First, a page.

The use of this value is discussed in further detail below.
Regression analyses of variance and Student-Newman-Keuls tests were performed on the Control Data Corporation's CDC 6500 computer using the Regression and One-way Programs of the Statistical Package for the Social Sciences (SPSS).
Normal Dogs: FIG. 2 shows the variation in several blood parameters of one normal dog (No. 27), during an IV glucose tolerance test. During the 11/2 hour baseline period the glucose, insulin, sodium, potassium, BUN and protein remained relatively constant. Osmolality varied within a 10 mOsmole range from 290 to 300 mOsmoles/kg. After glucose infusion, blood glucose rose from 118 to 352 mg/dl. Insulin rose from a mean baseline value of 4 .mu.U/ml to 259 .mu.U/ml in 15 minutes and returned to the baseline by 45 minutes. Osmolality rose from the mean baseline value of 295 mOsmoles/kg to 310 mOsmoles/kg in 15 minutes. Over the next 30 minutes the osmolality dropped by 25 mOsmoles/kg to 285 mOsmoles/kg.
In the aforementioned normal dog the correlation "r" between osmolality and blood glucose was 0.80 (FIG. 3). However, changes in blood glucose were not sufficient to explain the osmolality changes as the slope of this curve was greater than 1 mOsmole/180 mg/L. The sodium remained relatively constant during the entire test and showed no correlation with osmolality, r=0.00. Potassium changes were inversely proportional to both osmotic pressure (r=0.64) and glucose changes (r=0.62). BUN and protein levels remained relatively constant and showed little correlation with osmotic changes (r=0.25).
The mean values for the IV glucose tolerance tests on all of the dogs are illustrated in FIG. 2. During the baseline studies, the ranges in the measured variables for normal dogs were glucose: 105-110 mg/dl; osmolality 286-290 mOsmoles/kg; insulin: 17-32 .mu.U/ml; sodium: 147-150 mEq/l; K: 4.1-4.4 mEq/l; BUN: 10-12 mg/dl; plasma protein: 5.4-5.9 g/dl. After intraveneous glucose administration, glucose rose to 230 mg/dl. This represents a 12.7 mOsmoles/kg contribution to osmolality. However, during this time the mean measured osmolality rose only 9 mOsmoles/kg, and then fell to 7 mOsmoles/kg below the mean baseline level.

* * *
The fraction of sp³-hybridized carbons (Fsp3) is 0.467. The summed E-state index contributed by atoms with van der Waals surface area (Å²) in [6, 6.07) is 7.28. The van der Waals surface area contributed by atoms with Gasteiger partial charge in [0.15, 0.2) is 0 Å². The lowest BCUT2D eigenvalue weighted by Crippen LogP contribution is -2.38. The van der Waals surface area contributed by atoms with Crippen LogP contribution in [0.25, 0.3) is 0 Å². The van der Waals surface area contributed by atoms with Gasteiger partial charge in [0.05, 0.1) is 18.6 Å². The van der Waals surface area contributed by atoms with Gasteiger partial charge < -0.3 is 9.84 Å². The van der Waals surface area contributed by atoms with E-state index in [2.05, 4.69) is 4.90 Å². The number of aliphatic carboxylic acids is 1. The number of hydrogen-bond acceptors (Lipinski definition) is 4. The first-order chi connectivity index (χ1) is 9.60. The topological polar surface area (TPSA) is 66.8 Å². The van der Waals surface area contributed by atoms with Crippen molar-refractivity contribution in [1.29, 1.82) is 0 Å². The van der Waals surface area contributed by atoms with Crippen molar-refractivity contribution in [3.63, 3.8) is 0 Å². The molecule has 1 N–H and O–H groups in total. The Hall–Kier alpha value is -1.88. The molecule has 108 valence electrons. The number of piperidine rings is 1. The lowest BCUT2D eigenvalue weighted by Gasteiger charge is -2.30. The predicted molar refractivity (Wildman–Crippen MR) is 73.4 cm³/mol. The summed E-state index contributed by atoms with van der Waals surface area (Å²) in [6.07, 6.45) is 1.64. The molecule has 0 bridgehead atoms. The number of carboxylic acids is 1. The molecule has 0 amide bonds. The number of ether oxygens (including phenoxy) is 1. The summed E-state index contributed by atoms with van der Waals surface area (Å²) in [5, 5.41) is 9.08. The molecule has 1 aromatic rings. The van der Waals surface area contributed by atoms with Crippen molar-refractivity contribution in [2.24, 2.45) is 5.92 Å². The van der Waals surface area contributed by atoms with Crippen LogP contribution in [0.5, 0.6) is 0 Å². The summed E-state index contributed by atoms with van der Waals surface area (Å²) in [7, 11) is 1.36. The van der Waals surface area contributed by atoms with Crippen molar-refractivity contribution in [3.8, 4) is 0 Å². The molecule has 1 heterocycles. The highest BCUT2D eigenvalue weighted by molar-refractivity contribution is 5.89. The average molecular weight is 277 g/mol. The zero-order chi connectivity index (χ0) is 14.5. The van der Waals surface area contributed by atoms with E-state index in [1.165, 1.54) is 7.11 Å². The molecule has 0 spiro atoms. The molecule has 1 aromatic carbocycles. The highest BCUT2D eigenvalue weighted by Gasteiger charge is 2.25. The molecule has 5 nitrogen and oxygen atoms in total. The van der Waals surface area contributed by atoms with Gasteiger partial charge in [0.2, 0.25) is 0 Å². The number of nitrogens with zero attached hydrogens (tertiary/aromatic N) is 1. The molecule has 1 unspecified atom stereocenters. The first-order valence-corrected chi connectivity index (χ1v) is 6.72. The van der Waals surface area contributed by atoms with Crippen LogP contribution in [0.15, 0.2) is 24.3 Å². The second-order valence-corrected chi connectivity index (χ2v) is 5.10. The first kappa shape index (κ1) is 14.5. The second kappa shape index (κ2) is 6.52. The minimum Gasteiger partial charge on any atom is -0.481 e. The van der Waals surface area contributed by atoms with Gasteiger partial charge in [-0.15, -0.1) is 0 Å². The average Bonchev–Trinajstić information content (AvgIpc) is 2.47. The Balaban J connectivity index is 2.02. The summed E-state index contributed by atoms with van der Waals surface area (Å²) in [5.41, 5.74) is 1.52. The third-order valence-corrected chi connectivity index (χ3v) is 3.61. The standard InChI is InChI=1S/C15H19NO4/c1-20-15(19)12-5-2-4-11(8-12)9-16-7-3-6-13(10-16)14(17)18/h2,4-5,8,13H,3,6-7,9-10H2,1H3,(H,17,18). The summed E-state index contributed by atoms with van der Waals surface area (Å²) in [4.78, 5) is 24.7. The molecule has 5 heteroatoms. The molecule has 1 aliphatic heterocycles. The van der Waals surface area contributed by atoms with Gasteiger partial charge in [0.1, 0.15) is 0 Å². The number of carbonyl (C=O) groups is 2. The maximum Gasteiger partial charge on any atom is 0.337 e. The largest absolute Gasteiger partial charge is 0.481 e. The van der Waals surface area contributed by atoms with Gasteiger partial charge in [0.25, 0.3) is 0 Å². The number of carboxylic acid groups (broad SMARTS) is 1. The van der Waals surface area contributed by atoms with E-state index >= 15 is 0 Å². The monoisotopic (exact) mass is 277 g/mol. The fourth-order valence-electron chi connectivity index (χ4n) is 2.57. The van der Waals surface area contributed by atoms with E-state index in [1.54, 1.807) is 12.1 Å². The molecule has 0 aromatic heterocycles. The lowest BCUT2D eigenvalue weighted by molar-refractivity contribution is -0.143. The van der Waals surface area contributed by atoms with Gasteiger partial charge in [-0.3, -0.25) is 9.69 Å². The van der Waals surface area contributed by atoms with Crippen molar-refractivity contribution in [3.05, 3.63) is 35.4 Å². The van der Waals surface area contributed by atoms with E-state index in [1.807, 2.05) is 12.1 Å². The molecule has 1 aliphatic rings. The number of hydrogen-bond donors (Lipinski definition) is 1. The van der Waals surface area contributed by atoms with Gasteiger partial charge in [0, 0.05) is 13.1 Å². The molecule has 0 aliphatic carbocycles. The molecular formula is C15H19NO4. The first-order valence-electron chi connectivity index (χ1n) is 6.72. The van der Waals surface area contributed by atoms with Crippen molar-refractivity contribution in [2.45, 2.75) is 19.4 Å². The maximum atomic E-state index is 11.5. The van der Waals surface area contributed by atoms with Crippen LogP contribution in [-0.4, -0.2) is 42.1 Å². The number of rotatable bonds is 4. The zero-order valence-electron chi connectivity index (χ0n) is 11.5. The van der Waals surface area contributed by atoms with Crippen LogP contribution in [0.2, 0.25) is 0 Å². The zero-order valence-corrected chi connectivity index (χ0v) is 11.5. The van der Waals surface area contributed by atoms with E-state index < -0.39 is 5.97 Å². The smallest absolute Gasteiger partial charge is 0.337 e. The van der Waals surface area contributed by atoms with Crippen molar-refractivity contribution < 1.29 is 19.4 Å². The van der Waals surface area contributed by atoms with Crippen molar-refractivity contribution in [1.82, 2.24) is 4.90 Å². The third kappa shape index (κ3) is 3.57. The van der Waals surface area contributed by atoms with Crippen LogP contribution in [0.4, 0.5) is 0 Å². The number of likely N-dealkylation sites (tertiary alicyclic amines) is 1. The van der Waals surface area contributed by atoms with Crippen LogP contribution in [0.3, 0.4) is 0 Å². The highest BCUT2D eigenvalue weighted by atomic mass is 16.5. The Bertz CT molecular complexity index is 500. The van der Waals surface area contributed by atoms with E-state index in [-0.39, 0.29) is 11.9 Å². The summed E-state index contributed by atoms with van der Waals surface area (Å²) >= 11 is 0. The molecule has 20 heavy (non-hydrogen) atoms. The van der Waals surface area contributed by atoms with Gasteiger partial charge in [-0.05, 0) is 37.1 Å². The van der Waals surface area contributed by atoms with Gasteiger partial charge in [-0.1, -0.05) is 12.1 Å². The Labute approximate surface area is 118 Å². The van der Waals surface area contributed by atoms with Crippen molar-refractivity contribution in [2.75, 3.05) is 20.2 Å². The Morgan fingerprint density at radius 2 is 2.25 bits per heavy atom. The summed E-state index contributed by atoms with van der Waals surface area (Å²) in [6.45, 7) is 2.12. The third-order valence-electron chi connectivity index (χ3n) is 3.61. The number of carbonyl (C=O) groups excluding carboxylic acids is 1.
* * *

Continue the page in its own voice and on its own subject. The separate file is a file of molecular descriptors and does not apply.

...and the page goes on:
The maximum decrease in measured osmolality for each dog occurred from 60 to 120 minutes after glucose administration and is therefore obscured in the mean data. The magnitude of the decrease ranged from 2 to 18 mOsmoles/kg below the baseline. The mean decrease is measured osmolality after intravenous administration of glucose was 10.+-.3 mOsmoles/kg below baseline. A Student's t-test showed this drop to be significant at the .alpha.=0.05 level: t.sub..alpha.=0.5.sup.3d.f. =2.352, calculated t=2.94. This decrease of osmolality below baseline cannot be explained by a drop in any specific solute below baseline levels.
Analysis of variance showed no significant differences over time in mean sodium, BUN, and protein levels after glucose infusion. The mean potassium level dropped slightly at 30 minutes, probably in response to the increase in insulin. The potassium level then rose and was significantly (p=0.05) higher from 120 to 150 minutes.
Diabetic Dogs: FIG. 1 also shows the variation in several blood parameters for one diabetic dog (No. 22) during an IV glucose tolerance test. During the 11/2 hour baseline period the blood glucose fell spontaneously from 544 to 436 mg/dl; measured osmolality varied between 306 and 310 mOsmoles/kg; sodium rose from 126.1 to 138.0 mEq/l during the baseline period. Insulin, potassium and protein remained relatively constant both during the baseline period and after the infusion of glucose. After glucose infusion the blood glucose rose by 294 mg/dl. In 21/2 hours glucose returned to the initial level of 440 mg/dl. After the glucose infusion, the measured osmolality rose only 5 mOsmoles/kg above the baseline value at 15 minutes. Osmolality continued to rise at 30 minutes to 315 mOsmoles/kg even as the glucose level was decreasing. The measured osmolality then fell to a minimum of 304 mOsmoles/kg at 60 minutes. It then rose to a maximum of 322 mOsmoles/kg at 21/2 hours. Sodium decreased 3 mOsmoles after glucose infusion, returned to the zero time level by 90 minutes, and then decreased again.
In this particular test the correlation between blood glucose and osmolality was very low: r=0.03. The correlation between blood glucose and osmolality in other IV glucose tolerance tests on diabetic dogs were much higher: r=0.95 and r=0.75. In this test on dog No. 22 there was a slight correlation between sodium and osmolality (r=0.24). Osmolality was inversely proportional to potassium (r=0.36), BUN (r=0.38), and protein (r=0.30), however, these correlations are low.